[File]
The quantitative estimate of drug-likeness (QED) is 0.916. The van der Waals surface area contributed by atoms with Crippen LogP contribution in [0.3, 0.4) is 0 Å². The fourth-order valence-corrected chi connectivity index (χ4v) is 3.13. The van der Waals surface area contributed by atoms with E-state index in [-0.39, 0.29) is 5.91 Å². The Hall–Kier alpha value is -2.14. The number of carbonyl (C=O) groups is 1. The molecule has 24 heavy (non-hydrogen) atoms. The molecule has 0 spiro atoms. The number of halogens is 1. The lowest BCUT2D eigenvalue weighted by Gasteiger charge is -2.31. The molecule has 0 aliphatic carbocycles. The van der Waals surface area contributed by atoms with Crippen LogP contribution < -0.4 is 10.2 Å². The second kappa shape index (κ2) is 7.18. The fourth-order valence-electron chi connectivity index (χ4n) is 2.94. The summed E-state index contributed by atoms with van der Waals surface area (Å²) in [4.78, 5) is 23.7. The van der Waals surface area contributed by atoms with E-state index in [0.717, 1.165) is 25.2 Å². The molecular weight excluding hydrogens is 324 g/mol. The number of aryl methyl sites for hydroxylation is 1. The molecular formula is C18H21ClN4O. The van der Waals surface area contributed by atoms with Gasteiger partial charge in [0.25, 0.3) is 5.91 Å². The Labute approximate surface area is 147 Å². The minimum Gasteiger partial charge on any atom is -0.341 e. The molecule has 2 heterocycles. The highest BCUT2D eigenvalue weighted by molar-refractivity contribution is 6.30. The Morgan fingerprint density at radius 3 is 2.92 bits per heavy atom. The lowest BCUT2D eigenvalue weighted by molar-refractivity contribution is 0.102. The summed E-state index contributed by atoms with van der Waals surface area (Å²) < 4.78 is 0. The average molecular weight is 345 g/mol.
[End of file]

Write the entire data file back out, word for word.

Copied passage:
The quantitative estimate of drug-likeness (QED) is 0.916. The van der Waals surface area contributed by atoms with Crippen LogP contribution in [0.3, 0.4) is 0 Å². The fourth-order valence-corrected chi connectivity index (χ4v) is 3.13. The van der Waals surface area contributed by atoms with E-state index in [-0.39, 0.29) is 5.91 Å². The Hall–Kier alpha value is -2.14. The number of carbonyl (C=O) groups is 1. The molecule has 24 heavy (non-hydrogen) atoms. The molecule has 0 spiro atoms. The number of halogens is 1. The lowest BCUT2D eigenvalue weighted by Gasteiger charge is -2.31. The molecule has 0 aliphatic carbocycles. The van der Waals surface area contributed by atoms with Crippen LogP contribution < -0.4 is 10.2 Å². The second kappa shape index (κ2) is 7.18. The fourth-order valence-electron chi connectivity index (χ4n) is 2.94. The summed E-state index contributed by atoms with van der Waals surface area (Å²) in [4.78, 5) is 23.7. The van der Waals surface area contributed by atoms with E-state index in [0.717, 1.165) is 25.2 Å². The molecular weight excluding hydrogens is 324 g/mol. The number of aryl methyl sites for hydroxylation is 1. The molecular formula is C18H21ClN4O. The van der Waals surface area contributed by atoms with Gasteiger partial charge in [0.25, 0.3) is 5.91 Å². The Labute approximate surface area is 147 Å². The minimum Gasteiger partial charge on any atom is -0.341 e. The molecule has 2 heterocycles. The highest BCUT2D eigenvalue weighted by molar-refractivity contribution is 6.30. The Morgan fingerprint density at radius 3 is 2.92 bits per heavy atom. The lowest BCUT2D eigenvalue weighted by molar-refractivity contribution is 0.102. The summed E-state index contributed by atoms with van der Waals surface area (Å²) < 4.78 is 0. The average molecular weight is 345 g/mol.